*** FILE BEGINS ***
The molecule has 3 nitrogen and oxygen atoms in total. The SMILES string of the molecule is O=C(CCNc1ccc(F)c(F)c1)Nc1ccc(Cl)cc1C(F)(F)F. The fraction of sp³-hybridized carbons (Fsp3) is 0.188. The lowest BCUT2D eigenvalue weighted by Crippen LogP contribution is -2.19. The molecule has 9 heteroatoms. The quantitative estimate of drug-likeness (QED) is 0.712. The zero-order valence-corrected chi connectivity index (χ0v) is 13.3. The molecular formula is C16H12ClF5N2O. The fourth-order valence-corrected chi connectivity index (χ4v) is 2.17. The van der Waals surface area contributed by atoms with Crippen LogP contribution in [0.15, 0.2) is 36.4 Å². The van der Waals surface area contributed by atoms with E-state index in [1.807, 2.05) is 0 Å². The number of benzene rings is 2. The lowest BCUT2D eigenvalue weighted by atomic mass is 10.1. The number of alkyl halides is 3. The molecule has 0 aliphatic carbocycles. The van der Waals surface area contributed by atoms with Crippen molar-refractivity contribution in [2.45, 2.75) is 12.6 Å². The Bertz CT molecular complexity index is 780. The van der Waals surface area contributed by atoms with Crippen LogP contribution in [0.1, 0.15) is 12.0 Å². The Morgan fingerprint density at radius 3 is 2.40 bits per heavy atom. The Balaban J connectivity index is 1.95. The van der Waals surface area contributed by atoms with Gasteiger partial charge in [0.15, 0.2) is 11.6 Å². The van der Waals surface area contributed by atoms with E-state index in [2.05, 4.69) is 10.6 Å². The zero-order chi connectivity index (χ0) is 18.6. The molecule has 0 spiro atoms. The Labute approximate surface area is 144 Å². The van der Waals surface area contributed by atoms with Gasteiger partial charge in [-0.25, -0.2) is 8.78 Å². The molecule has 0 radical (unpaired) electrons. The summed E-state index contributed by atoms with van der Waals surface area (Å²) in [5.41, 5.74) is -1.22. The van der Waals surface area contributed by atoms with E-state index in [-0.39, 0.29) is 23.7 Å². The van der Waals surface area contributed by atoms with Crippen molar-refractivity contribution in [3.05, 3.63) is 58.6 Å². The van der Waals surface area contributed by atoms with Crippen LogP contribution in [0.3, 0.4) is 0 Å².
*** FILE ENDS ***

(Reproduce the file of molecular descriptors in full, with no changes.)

The molecule has 3 nitrogen and oxygen atoms in total. The SMILES string of the molecule is O=C(CCNc1ccc(F)c(F)c1)Nc1ccc(Cl)cc1C(F)(F)F. The fraction of sp³-hybridized carbons (Fsp3) is 0.188. The lowest BCUT2D eigenvalue weighted by Crippen LogP contribution is -2.19. The molecule has 9 heteroatoms. The quantitative estimate of drug-likeness (QED) is 0.712. The zero-order valence-corrected chi connectivity index (χ0v) is 13.3. The molecular formula is C16H12ClF5N2O. The fourth-order valence-corrected chi connectivity index (χ4v) is 2.17. The van der Waals surface area contributed by atoms with Crippen LogP contribution in [0.15, 0.2) is 36.4 Å². The van der Waals surface area contributed by atoms with E-state index in [1.807, 2.05) is 0 Å². The number of benzene rings is 2. The lowest BCUT2D eigenvalue weighted by atomic mass is 10.1. The number of alkyl halides is 3. The molecule has 0 aliphatic carbocycles. The van der Waals surface area contributed by atoms with Crippen molar-refractivity contribution in [2.45, 2.75) is 12.6 Å². The Bertz CT molecular complexity index is 780. The van der Waals surface area contributed by atoms with Crippen LogP contribution in [0.1, 0.15) is 12.0 Å². The Morgan fingerprint density at radius 3 is 2.40 bits per heavy atom. The Balaban J connectivity index is 1.95. The van der Waals surface area contributed by atoms with Gasteiger partial charge in [0.15, 0.2) is 11.6 Å². The van der Waals surface area contributed by atoms with E-state index in [2.05, 4.69) is 10.6 Å². The zero-order chi connectivity index (χ0) is 18.6. The molecule has 0 spiro atoms. The Labute approximate surface area is 144 Å². The van der Waals surface area contributed by atoms with Gasteiger partial charge in [-0.25, -0.2) is 8.78 Å². The molecule has 0 radical (unpaired) electrons. The summed E-state index contributed by atoms with van der Waals surface area (Å²) in [5.41, 5.74) is -1.22. The van der Waals surface area contributed by atoms with E-state index in [-0.39, 0.29) is 23.7 Å². The van der Waals surface area contributed by atoms with Crippen molar-refractivity contribution in [3.05, 3.63) is 58.6 Å². The van der Waals surface area contributed by atoms with Crippen LogP contribution in [0.3, 0.4) is 0 Å².